9.02 Sunday July 27: A magic moment for Serpentine Running Club
Next Sunday, the slightly odd time of 9:02am on 27 July marks one of the club's great milestones. That's the start time for the men's marathon at the Commonwealth Games in Glasgow. Among the athletes is a first-claim Serpie, Nick Torry, a first for a major athletics championship.
Come and join us to watch and support Nick in his big race at The Albion, 2/3 New Bridge Street, London, EC4V 6AA (open from 08.30 with a breakfast menu available and soft drinks).
Most of you will know Nick, by name at least. In recent years, this group-wide Serpentine email has almost became the Torry-gram, with news of his frequent victories, PBs, club records – and most recently his selection to the England squad.
It hasn't always been that way. Nick was a latecomer to club athletics, which is partly why his story is such an inspiring one.
Now 37, he joined the club back in 2007. While early his results were good, they didn't really suggest a major championship appearance was in the offing.
Back in 2008, 10k times were around 34 minutes, and 5k results around 16 minutes, dipping under a few times that year. Then in 2009, a leg operation for varicose veins gave Nick another setback, which he reacted to impressively on his return with a series of quick times.
It was around this time that he began to get noticed by athletics observers outside the club. The commentator at the Southern 12-stage relays almost fell off his stool at Nick's performance on the first leg. “And it's a SERPENTINE in third place,” he said. (Back then, the club was known for its inclusive, sociable atmosphere - and always will be - but not so much for its fast runners).
Nick's results continued on an upward trajectory from there, moving towards the sub-30-minute barrier for 10k, which he broke last year. His 29.13 put him joint first with a certain Mo Farah in the year's 10k road rankings, while his performance at the Frankfurt Marathon last October – 2.15.04 – is the result that took him to Glasgow. There's been the odd hiccup, of course. A training stint in Kenya in 2012 ended up with him passing out twice. And a trip to another training holiday to Portugal was cut short before it even began due to a mislaid passport. Good thing none is required – yet – for Scotland.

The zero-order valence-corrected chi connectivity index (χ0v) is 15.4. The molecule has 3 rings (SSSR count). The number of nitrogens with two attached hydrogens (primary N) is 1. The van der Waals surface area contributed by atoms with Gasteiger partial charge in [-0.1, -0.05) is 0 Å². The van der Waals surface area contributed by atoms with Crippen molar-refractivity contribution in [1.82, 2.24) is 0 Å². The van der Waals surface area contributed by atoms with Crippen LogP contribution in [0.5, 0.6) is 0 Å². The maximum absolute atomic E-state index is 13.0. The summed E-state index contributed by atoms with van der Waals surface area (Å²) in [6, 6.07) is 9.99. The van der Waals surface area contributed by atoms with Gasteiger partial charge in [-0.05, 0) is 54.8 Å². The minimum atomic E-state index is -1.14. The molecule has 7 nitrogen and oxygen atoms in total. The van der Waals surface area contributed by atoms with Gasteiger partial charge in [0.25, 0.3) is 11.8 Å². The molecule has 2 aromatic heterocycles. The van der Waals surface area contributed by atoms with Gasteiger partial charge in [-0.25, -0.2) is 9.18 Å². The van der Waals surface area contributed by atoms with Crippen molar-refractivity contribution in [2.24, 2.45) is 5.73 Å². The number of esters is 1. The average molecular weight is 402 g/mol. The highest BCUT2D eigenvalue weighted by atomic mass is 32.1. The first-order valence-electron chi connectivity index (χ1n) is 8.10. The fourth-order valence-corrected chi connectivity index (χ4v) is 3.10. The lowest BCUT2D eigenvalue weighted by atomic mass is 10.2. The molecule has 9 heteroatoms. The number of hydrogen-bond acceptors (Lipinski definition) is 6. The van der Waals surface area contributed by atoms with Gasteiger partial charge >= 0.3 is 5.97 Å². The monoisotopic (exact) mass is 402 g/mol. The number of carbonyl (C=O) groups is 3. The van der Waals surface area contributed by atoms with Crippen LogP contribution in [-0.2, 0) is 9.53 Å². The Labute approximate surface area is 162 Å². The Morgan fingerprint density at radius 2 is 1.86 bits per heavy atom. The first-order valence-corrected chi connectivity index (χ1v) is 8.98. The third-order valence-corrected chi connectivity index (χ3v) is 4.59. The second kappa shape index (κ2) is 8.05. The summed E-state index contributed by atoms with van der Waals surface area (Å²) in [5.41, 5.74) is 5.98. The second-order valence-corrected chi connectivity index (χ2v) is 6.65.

So at an age where most athletes are hanging up their racing shoes, Nick is about to stand on the biggest stage of his career, giving hope to many an ageing runner. “There’s no reason why you can’t keep going well into your thirties and older,” Nick said in a recent interview to the World Running website, which also highlighted how he combines a gruelling training schedule with a full time job in the City.
What the article didn't mention is how thoroughly Nick deserves the success: those have met Nick know him for his down-to-earth manner, good humour and considerate nature. Oh, and his ability to lead an entire end-of-month 5k race down the wrong route.
So at 9.02 on Sunday, if you can't line the streets of Glasgow, then join the Serpentine committee for a special morning visit to the Albion pub in East London to watch the event with other Serpies (sign up on the Events Planner).
If you can't join us, then find your nearest TV and tune in to the BBC's Commonwealth coverage. And if you're not near a TV set, then pause for a second, share a magic moment in the club's history and cheer on a magnificent individual achievement for Nick.
Many thanks to Jolyon Attwooll for writing this piece on Nick, and to Lars Menken for his photo of Nick.
Submitted: 22 July 2014